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Endpoint Security

Kaspersky To Add Exploit Prevention, SSL Certificate Validation

MOSCOW, Russia – Kaspersky Lab provided a sneak peek and demonstration of the 2013 edition of its Kaspersky Internet Security suite today at the Kaspersky Lab Security Summit 2012 taking place this week in Moscow—just miles away from the company’s headquarters.

MOSCOW, Russia – Kaspersky Lab provided a sneak peek and demonstration of the 2013 edition of its Kaspersky Internet Security suite today at the Kaspersky Lab Security Summit 2012 taking place this week in Moscow—just miles away from the company’s headquarters.

In a hyper-competitive market, anti-virus vendors are constantly looking to innovate and design new features and bring performance enhancements in order to gain market share and fend off competition. While Kasperksy Lab has added several new features to its soon-to-be-released flagship Internet security software, two features standout that appear to be Industry firsts in the category.

By far the most important new feature, and one that Kaspersky hopes will help differentiate its newest offering from other competitive products on the market, is a new technology dubbed “Automatic Exploit Prevention.”

This added layer of security will help users defend against targeted attacks, and advanced attacks that may otherwise go undetected by a traditional antivirus scanning engines. The company says that the technology significantly reduces the chances of being infected via web-based malware via drive-by-downloads, or falling victim to a targeted attack.

Kaspersky Security Summit 2012, MoscowAutomatic Exploit Prevention goes beyond traditional signature-based malware detection, a technology that is still important, but one that is increasingly viewed as a commodity, based on the massive growth in malware that makes use of a signature-based approach as a sole protection measure less effective. Kaspersky, which says they detect approximately 125,000 unique malicious software samples each day, says the new exploit prevention technology targets the most sophisticated threats that target vulnerabilities in popular software products such as Adobe Flash, Adobe Reader, and Java.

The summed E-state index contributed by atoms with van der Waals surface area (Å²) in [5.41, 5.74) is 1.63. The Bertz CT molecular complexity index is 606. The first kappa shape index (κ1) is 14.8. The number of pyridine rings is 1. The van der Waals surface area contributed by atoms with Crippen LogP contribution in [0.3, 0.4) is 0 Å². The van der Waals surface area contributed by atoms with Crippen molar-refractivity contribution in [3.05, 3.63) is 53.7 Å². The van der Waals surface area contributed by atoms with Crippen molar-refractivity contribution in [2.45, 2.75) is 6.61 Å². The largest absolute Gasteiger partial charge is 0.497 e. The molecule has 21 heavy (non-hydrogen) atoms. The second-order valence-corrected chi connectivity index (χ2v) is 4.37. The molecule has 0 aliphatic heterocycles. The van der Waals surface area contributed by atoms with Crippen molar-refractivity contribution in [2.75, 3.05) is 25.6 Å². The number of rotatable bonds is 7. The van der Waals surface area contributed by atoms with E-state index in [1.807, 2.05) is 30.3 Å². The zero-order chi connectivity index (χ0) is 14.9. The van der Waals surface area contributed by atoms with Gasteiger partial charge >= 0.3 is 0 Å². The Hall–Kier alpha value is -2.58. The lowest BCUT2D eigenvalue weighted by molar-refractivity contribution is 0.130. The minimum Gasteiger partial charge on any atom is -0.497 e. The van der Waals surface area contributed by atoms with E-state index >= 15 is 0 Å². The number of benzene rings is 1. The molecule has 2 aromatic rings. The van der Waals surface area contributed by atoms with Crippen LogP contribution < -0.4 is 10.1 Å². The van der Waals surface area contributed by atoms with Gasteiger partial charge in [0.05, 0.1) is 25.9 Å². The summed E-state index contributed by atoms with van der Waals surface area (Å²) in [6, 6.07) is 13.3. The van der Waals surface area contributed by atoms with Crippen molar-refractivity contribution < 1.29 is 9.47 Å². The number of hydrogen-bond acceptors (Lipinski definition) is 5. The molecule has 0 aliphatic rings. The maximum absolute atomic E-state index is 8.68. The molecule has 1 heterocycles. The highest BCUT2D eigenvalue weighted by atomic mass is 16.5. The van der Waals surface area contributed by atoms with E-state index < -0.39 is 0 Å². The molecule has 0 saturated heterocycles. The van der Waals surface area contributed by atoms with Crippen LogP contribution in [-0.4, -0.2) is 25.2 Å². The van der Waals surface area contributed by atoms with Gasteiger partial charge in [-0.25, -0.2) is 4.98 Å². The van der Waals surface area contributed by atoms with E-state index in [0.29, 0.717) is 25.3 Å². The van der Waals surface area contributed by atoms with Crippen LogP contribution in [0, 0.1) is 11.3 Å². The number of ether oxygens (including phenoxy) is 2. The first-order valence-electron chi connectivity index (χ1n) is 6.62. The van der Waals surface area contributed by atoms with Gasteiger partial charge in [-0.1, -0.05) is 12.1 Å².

“The purpose of any exploit is to trigger certain vulnerabilities in software in order to launch various types of malicious code,” the company explained. Relying on traditional scanning engines to defend against new and advanced attacks can be risky. “This is especially true when it comes to zero-day vulnerabilities – those which are either unknown or very recently discovered. In this case it is hard for security vendors to recognize exploits targeting a zero-day vulnerability using signature-based methods.”

While there are enterprise-class solutions available that help organizations defend against such attacks and block exploit attempts, consumer-focused security solutions have not yet enjoyed such protections. Kasperksy Lab says this new layer of protection brings a significant level of added protection that is much needed to address the ever-increasing level of threats.

“It’s not 100 percent protection, but it makes it makes it more expensive and drives up the cost of exploits,” added Vitaly Kamluk, Chief Malware Expert, Global Research & Analysis Team at Kaspersky Lab. The exploit prevention technology comes as natural evolution of security protection, something that is much needed by users, and something that Kamluk beleives other vendors will eventally implement as well.

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Crowd Sourced SSL Certificate Validation

A second feature of significance, and something not found in other competitive offerings, is a way to check for valid SSL certificates when visiting Web sites. The company has introduced a special cloud-based check that triggers when a browser attempts to establish a secure (https) connection to a Web site. When the site returns the certificate in response to a browser request, Kaspersky Internet Security checks to determine if the certificate is valid, using what is essentially a crowd sourced model that looks to see if others have received the same certificate from a site.

“We do not just check different keys in the certificates,” Nikolay Grebennikov, CTO at Kaspersky Lab explained. “We also check and analyze what certificate—for example one thousand users—received previously when connecting to the same site. If they got one certificate, and you got another, you probably connected to a fake site or you are experiencing a Man-In-The-Middle attack.”

Other enhancements in the new version of Kaspersky Internet Security include a new antivirus engine with improved speed and detection rates, a new anti-spam module, a “Safe Money” feature designed to provide maximum protection during online banking sessions, and an enhanced user interface.

The product is expected to start shipping in mid August 2012.

Disclosure: Travel and accommodations for SecurityWeek to attend the Kaspersky Lab Security Summit 2012 were provided by Kaspersky Lab, under the condition that no coverage was guaranteed nor would positive coverage be guaranteed.

Written By

For more than 10 years, Mike Lennon has been closely monitoring the threat landscape and analyzing trends in the National Security and enterprise cybersecurity space. In his role at SecurityWeek, he oversees the editorial direction of the publication and is the Director of several leading security industry conferences around the world.

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